Patients diagnosed with autoimmune disorders are permanently scarred by the horror of their bodies attacking themselves.
And as if this is not bad enough, insurance companies are unwilling to lessen the financial burden that comes with managing these conditions. For many who suffer from these conditions, the struggle to live is a double tragedy
Autoimmune diseases are on the rise globally, and for many countries, the growing number of patients makes this poorly understood category of disease a public health crisis.
Maureen Muturi, a 27-year-old from Nairobi’s Karen neighbourhood, is just one among the many who live with this debilitating condition that occurs when the body’s natural defense system is unable to distinguish between one’s own cells and foreign ones, prompting it to mistakenly attack normal cells.
For illustrative purposes, think of it as soldiers in a battlefield turning against each other after mistaking one another for combatant enemies. The results can only be disastrous.
For Ms Muturi, the raging war within her body has been taking a toll on her health since 2012 when she was diagnosed with fibromyalgia, a condition that causes pain all over the body, sleep problems, fatigue and emotional and mental distress.
“Before my diagnosis with fibromyalgia, my knee would dislocate often, then I started experiencing ‘electric-like’ pain that spreads all over my body,” she says.
Pain became the hallmark symptom of her condition, a strain she had to contend with and that forced her move from one doctor to the other locally before going further afield in search of diagnosis.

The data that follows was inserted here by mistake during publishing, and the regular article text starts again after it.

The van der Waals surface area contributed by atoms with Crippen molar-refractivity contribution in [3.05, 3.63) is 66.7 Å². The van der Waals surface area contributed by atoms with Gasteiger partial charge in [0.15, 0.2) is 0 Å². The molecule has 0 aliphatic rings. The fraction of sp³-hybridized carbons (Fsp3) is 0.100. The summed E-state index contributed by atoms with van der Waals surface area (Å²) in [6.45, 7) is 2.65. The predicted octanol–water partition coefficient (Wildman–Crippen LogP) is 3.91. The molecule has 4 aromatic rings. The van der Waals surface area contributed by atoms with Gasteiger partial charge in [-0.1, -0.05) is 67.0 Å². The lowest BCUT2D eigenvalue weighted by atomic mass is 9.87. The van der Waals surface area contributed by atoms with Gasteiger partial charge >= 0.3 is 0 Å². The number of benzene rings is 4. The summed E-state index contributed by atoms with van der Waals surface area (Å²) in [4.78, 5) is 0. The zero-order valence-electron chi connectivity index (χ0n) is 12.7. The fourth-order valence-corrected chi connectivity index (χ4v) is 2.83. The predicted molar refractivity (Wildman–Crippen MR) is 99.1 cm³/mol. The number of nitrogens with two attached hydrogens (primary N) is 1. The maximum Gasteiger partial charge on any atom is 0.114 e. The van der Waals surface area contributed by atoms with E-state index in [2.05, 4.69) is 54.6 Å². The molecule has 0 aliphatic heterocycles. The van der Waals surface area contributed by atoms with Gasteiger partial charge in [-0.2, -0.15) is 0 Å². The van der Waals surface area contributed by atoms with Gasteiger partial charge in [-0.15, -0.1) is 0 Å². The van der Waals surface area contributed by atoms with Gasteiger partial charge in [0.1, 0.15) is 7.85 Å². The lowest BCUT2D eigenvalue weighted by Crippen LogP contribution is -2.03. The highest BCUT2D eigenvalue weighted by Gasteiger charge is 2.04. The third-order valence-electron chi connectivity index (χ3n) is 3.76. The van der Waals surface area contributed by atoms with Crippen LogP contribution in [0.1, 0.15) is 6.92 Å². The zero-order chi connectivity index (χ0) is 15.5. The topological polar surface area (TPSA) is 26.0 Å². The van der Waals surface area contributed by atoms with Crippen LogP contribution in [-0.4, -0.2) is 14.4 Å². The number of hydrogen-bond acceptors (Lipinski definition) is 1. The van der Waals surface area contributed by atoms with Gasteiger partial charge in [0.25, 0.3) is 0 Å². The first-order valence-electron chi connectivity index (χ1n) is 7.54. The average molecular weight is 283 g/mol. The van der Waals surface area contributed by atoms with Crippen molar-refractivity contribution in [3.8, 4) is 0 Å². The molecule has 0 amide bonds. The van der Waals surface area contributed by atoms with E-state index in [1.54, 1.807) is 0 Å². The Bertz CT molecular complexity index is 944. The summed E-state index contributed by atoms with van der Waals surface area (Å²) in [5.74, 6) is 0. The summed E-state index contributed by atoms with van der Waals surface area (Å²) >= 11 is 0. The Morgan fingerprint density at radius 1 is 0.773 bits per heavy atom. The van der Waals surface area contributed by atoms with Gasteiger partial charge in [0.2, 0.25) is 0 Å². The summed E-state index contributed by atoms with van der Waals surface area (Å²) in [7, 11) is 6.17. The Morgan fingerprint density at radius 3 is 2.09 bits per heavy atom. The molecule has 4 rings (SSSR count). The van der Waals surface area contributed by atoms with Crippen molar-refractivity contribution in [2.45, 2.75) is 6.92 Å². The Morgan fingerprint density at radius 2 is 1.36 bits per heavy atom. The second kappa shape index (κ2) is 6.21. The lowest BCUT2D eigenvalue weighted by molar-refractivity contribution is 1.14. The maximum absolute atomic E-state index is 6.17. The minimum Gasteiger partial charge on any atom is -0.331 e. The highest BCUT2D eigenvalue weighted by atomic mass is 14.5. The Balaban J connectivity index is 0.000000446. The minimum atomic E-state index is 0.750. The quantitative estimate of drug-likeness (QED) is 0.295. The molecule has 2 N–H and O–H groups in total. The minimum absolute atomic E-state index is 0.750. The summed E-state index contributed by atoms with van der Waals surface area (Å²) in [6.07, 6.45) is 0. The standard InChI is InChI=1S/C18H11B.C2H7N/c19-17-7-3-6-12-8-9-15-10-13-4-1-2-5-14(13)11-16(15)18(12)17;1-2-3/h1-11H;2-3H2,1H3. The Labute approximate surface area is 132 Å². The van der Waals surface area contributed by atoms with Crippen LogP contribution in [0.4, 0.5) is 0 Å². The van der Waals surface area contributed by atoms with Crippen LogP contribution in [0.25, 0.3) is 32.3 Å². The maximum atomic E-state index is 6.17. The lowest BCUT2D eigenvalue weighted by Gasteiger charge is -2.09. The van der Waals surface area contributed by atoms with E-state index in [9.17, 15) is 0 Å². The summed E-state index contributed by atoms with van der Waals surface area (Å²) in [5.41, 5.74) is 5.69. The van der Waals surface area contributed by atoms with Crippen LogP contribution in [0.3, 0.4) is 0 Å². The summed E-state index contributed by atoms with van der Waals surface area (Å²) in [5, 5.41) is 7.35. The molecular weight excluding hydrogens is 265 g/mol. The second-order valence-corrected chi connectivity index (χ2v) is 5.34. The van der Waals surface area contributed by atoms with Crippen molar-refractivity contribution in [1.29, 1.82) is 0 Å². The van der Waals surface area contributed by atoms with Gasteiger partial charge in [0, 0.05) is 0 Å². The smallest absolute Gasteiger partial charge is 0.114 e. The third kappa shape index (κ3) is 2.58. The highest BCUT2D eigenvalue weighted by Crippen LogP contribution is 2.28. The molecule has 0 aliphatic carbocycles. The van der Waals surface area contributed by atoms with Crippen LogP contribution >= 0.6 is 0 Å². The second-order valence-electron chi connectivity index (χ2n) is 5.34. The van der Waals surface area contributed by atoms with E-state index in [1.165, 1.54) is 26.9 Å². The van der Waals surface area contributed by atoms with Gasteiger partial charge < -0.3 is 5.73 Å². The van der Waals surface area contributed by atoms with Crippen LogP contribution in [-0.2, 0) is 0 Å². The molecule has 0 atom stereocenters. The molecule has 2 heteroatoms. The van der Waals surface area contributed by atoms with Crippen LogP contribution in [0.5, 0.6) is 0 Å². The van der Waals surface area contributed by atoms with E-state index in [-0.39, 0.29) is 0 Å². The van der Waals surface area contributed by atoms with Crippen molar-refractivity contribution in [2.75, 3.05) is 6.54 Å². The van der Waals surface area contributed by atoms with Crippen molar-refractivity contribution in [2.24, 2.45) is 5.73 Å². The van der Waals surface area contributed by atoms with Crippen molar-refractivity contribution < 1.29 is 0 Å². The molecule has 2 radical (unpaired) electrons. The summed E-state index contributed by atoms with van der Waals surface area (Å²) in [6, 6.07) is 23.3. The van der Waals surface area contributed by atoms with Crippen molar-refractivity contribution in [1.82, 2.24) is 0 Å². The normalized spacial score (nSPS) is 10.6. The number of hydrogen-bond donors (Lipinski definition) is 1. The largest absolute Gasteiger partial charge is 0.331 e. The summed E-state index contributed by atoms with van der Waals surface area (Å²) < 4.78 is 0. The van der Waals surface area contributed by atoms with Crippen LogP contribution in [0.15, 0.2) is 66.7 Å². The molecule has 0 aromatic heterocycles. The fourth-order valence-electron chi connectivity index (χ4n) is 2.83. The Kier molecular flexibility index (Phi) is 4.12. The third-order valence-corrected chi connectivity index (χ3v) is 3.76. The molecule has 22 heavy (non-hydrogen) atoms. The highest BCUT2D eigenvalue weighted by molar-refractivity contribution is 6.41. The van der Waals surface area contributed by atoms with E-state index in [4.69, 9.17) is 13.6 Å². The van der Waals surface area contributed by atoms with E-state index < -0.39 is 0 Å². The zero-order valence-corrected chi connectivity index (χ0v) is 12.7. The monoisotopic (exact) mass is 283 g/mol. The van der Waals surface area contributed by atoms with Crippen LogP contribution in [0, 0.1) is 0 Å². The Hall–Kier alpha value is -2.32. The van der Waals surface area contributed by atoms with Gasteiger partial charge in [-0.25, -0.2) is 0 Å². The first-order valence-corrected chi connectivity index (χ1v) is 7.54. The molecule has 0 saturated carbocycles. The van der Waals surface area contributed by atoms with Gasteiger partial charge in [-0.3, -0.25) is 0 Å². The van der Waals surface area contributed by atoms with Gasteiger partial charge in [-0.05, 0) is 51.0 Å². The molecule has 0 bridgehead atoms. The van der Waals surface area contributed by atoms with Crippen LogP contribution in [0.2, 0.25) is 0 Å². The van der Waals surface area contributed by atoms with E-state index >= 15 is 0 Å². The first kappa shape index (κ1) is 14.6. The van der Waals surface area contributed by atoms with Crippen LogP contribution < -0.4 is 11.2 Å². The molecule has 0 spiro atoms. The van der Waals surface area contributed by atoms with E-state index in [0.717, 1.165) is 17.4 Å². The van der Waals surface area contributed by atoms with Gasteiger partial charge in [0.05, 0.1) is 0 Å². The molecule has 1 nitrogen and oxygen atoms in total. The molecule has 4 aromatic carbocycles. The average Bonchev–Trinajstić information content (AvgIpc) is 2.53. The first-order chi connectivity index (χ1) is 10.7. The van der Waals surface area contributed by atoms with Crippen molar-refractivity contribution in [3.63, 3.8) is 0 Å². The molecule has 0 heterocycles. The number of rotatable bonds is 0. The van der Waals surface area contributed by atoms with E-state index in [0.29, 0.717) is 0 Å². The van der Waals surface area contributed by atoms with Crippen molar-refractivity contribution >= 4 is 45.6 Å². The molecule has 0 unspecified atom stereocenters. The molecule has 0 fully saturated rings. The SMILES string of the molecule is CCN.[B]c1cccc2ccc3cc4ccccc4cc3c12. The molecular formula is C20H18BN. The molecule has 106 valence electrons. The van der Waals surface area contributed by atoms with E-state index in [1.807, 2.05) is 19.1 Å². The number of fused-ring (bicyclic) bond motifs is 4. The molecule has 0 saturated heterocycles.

“Some doctors dismissed my symptoms while others would say I was feigning them in order to stay away from school,” says Muturi, who was rightly diagnosed while in India “after a series of tests”.
Her chronic condition requires her to receive pain medications that cost at least Sh500,000 annually. Similarly, her annual cost for laboratory tests are upwards of Sh250,000.
“It depends on what is happening that month. If I’m in a lot of pain, it means I will require pain management medications, which are more expensive,” says Muturi. The medications cost her about Sh40,000 per month, but this can up to between Sh600,000 and Sh700,000 on admission, depending on how long she stays in hospital.
Even with health insurance cover, her out-of-pocket expenditure remains high. She typically has at least four admissions per year and a series of monthly outpatient clinic visits during the same period.
For her, the cost of healthcare has increased steadily since she was diagnosed with the disease, but it wouldn’t have been like this had insurance companies changed their policies on how they cover the condition.